by Douglas L. Wilson, 1998, Alfred A. Knopf, New York
I had always eyed this book as it surely targeted a subject that I was interested in: the transformation of Abrahams Lincoln from a backwoods youth to the person who had possibly the greatest command of the English language ever. While the book did answer some questions for me, unfortunately it bored me to death.
I think the major problem with the book is the author’s approach to the subject. He took a forensic approach to each of the events in the period from 1831 to 1842 and tried to logically make a case for the most accurate accounting of each. The first chapter is about Lincoln’s fight with Jack Armstrong shortly after he arrived in New Salem. The author goes through several different accounts of this event and tries to determine which is the most likely. The chapter went on and on to the point where I had to skip about twenty-five pages because it was so redundant. Also, it didn’t seem to make a lot of difference which accounting was the most accurate as the point was that a fight occurred where Lincoln was involved and, as a result, he earned some new found respect that he previously didn’t have. ‘Nuff said!
After skipping much of that chapter, I went on to read the rest of the book. It followed the same path but I eventually made it through to the end.
At the end of the day, I discovered that Lincoln in his early years was prone to making personal attacks on his opponents via anonymous articles submitted to the local newspapers (Twitter wasn’t invented at that time). This behavior was fairly despicable, even for those times. It eventually caused Lincoln to be challenged to a duel. I also learned that he had a penchant for reading Shakespeare and Byron’s poetry. I think this might have been a key to his mastery of the English language in his later years.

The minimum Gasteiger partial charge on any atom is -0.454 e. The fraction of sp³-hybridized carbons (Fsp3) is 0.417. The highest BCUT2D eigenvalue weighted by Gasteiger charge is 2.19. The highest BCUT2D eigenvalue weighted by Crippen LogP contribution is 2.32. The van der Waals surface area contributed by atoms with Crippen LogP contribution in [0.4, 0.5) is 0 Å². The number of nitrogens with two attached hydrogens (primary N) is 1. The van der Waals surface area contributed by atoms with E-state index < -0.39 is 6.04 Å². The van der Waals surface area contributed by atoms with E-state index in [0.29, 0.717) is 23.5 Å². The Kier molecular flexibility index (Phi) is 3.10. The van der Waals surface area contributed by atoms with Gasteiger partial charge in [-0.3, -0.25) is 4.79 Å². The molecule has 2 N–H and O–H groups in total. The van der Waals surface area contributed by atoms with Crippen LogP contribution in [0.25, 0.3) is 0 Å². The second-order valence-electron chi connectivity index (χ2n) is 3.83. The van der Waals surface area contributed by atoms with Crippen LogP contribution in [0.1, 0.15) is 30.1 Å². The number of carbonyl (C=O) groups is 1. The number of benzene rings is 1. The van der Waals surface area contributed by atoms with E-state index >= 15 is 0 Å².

I think the book could have been a lot more enjoyable to read if the author had dispensed with a lot of the detail and focused more on his conclusions. This would have made the book a lot shorter, but he also could have expanded the time period he examined beyond 1842 as I don’t believe the entire “transformation” had been completed by that time. There were a lot more events that influenced Lincoln after 1842 including his term in Congress, his family life, etc., that made him the man who was elected in 1860.